Re: Thinking about replacing my firebrick floor with refractory concrete and gas-and

                  Originally posted by wlively View Post
                  Also, how thick is your floor? 1 layer flat bricks, on sides, ect. And how tall is your dome?
                  ...and how much insulation is under the floor?

                  Two hours isn't a long time to fire an oven. I usually fire my 42" oven for at LEAST 2.5 hours before cooking.

                  A cold floor is typically a symptom of poor insulation underneath or inadequate fire.

                  My guess is that it would take a LOT of propane to get an oven to temperature. Much more costly than wood. I'm with Dmun; I don't think it sounds safe.

                  Let's see if we can troubleshoot your problem before working on the solution.
                  Ken H. - Kentucky
                  42" Pompeii

                  Pompeii Oven Construction Video Updated!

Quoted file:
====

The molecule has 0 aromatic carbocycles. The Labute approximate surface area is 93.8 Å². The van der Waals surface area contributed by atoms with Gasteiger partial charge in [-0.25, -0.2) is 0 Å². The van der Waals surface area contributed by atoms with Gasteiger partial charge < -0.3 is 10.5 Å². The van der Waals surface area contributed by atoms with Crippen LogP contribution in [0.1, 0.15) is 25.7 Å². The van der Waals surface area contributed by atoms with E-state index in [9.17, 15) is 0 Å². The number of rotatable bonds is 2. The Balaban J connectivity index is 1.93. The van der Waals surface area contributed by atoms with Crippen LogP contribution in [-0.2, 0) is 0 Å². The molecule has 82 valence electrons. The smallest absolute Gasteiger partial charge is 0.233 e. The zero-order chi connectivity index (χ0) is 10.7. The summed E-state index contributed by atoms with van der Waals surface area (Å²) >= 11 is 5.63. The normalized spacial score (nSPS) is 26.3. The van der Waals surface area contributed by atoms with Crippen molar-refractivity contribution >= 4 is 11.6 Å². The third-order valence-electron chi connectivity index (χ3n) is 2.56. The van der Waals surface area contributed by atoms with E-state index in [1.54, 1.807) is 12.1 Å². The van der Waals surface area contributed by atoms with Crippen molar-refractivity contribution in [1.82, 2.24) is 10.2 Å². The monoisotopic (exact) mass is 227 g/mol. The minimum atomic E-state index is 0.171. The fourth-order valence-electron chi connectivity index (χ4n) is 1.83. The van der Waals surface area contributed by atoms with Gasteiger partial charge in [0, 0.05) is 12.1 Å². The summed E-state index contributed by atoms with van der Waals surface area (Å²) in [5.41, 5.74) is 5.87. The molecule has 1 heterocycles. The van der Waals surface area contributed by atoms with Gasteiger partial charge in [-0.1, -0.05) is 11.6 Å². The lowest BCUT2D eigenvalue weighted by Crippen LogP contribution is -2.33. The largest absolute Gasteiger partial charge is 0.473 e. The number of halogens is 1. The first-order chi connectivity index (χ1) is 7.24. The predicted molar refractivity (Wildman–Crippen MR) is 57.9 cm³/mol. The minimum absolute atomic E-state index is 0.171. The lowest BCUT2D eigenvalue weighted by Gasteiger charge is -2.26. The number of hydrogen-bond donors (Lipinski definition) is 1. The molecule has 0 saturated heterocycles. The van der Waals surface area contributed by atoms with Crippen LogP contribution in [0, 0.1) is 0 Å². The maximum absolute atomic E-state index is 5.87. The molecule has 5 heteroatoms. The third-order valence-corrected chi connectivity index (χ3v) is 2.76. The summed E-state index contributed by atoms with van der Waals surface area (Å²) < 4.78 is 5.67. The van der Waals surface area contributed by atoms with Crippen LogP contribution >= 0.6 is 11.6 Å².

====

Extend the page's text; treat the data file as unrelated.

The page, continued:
Oven Thread ... Enclosure Thread
                  Cost Spreadsheet ... Picasa Web Album

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                  • #10
                    Re: Thinking about replacing my firebrick floor with refractory concrete and gas-and

                    I'm leaning towards your fires not being big enough.....there is big, then there is scare the wife, friends, and neighbors big - that is what my 36" oven needs. I have to believe a 48" oven requires a fire the equivelent of the 3rd dimension of hell...in other words, you should be stepping back saying WOOOOOOW, HOLLY SCHVIT!!!!!!!!!!!!DID I JUST LOSE MY EYEBROWS???

                    RT

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                    • #11
                      Re: Thinking about replacing my firebrick floor with refractory concrete and gas-and

                      For an oven that size I would expect you will need about 2 to 2 1/2 cubic feet of well seasoned firewood. To get an idea of how much that is; the bundles of firewood that are sold at the supermarkets are typically 3/4 cubic feet (check the packaging) - so you would need the equavelent about 3 of them.